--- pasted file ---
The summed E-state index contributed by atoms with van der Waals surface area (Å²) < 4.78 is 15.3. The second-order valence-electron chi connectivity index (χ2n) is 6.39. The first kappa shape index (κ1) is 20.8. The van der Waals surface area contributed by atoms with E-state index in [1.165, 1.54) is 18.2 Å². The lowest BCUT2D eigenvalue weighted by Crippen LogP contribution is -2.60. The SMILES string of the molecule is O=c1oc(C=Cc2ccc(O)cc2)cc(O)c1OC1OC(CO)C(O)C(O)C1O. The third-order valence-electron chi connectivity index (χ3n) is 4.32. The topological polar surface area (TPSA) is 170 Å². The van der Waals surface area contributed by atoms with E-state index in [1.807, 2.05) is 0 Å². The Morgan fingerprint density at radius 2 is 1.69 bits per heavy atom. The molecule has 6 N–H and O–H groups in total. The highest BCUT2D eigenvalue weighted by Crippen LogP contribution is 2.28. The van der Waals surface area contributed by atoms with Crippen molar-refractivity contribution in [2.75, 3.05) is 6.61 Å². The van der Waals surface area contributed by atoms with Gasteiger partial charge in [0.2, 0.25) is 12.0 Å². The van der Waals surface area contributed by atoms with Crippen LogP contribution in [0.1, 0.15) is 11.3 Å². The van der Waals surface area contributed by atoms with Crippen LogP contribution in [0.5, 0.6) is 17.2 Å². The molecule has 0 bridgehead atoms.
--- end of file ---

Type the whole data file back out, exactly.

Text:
The summed E-state index contributed by atoms with van der Waals surface area (Å²) < 4.78 is 15.3. The second-order valence-electron chi connectivity index (χ2n) is 6.39. The first kappa shape index (κ1) is 20.8. The van der Waals surface area contributed by atoms with E-state index in [1.165, 1.54) is 18.2 Å². The lowest BCUT2D eigenvalue weighted by Crippen LogP contribution is -2.60. The SMILES string of the molecule is O=c1oc(C=Cc2ccc(O)cc2)cc(O)c1OC1OC(CO)C(O)C(O)C1O. The third-order valence-electron chi connectivity index (χ3n) is 4.32. The topological polar surface area (TPSA) is 170 Å². The van der Waals surface area contributed by atoms with E-state index in [1.807, 2.05) is 0 Å². The Morgan fingerprint density at radius 2 is 1.69 bits per heavy atom. The molecule has 6 N–H and O–H groups in total. The highest BCUT2D eigenvalue weighted by Crippen LogP contribution is 2.28. The van der Waals surface area contributed by atoms with Crippen molar-refractivity contribution in [2.75, 3.05) is 6.61 Å². The van der Waals surface area contributed by atoms with Gasteiger partial charge in [0.2, 0.25) is 12.0 Å². The van der Waals surface area contributed by atoms with Crippen LogP contribution in [0.1, 0.15) is 11.3 Å². The van der Waals surface area contributed by atoms with Crippen LogP contribution in [0.5, 0.6) is 17.2 Å². The molecule has 0 bridgehead atoms.